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I want to change the color of the progress bar in a ProgressIndicator. I want the progress bar to be red instead of green. For this purpose I wrote the following code, but still it doesn't work.

Style[ProgressIndicator[90, {0, 100}], Red]

Mathematica graphics

How can I do change the color?

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@Nasser but in my App,some times same ProgressIndicator have Red color,and some times have Greencolor.and also for every time,ProgressIndicatorrange will change.then how can I solve this. –  subbu Mar 2 '13 at 8:29

4 Answers 4

Don't forget, with M we have all of Java at our fingertips with just a few keystrokes. So why don't you use Java Swing, which is a professional UI framework that runs on hundreds of millions of devices.

enter image description here

I have ShowProgressBar and DestroyProgressBar in my init.m, because I use them frequently.

Needs["JLink`"]

ReinstallJava[]

ShowProgressBar[title_String: "Computation Progress",caption_String: "Percent complete:",percent_Integer: 0]:=JavaBlock[Module[{frame,panel,label,bar},InstallJava[];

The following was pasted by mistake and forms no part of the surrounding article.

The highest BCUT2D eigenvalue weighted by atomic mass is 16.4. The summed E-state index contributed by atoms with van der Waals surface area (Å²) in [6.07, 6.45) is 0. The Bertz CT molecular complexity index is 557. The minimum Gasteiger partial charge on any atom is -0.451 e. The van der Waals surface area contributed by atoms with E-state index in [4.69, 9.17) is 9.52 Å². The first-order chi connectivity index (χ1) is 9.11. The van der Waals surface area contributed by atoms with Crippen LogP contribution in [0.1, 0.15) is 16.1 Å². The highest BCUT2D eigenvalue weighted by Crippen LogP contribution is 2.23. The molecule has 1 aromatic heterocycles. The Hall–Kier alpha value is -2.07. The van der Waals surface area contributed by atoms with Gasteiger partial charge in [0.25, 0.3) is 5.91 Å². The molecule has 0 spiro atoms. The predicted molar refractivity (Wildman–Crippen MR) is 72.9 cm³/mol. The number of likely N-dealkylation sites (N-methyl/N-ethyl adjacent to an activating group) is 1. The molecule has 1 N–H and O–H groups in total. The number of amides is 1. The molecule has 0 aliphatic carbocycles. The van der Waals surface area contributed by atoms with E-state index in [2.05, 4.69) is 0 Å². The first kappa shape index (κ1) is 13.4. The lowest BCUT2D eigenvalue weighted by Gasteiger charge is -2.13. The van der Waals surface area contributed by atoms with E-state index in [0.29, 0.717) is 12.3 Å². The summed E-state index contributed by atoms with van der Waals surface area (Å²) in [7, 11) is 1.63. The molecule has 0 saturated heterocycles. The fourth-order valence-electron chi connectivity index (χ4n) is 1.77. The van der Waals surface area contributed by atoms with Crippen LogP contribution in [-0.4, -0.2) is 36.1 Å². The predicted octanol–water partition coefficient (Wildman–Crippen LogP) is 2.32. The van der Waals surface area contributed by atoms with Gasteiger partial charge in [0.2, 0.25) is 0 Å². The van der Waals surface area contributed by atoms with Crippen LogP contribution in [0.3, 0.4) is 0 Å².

bar=JavaNew["javax.swing.JProgressBar"];
frame=JavaNew["javax.swing.JFrame",title];
frame@setSize[300,110];
frame@setResizable[False];
frame@setLocation[400,400];
panel=JavaNew["javax.swing.JPanel"];
panel@setLayout[Null];
frame@getContentPane[]@add[panel];
label=JavaNew["javax.swing.JLabel",caption];
label@setBounds[20,10,260,20];
panel@add[label];
bar@setBounds[20,40,260,30];
bar@setMinimum[0];
bar@setMaximum[100];
bar@setValue[percent];
bar@setStringPainted[True];
panel@add[bar];
JavaShow[frame];
KeepJavaObject[bar,label];
{bar,label}]];

DestroyProgressBar[bar_?JavaObjectQ]:=JavaBlock[LoadJavaClass["javax.swing.SwingUtilities"];
SwingUtilities`windowForComponent[bar]@dispose[];
ReleaseJavaObject[bar]];

LoadJavaClass["javax.swing.UIManager"];
UIManager`setLookAndFeel["com.sun.java.swing.plaf.nimbus.NimbusLookAndFeel"];
{mybar,mylabel}=ShowProgressBar[];
(Pause@0.01;If[#==0,label="Ping",If[#==100,label="Pong"]];mylabel@setText[label];mybar@setValue[#])&/@With[{t=Range[0,100]},Join[t,Reverse@t,t,Reverse@t,t]];
DestroyProgressBar@mybar;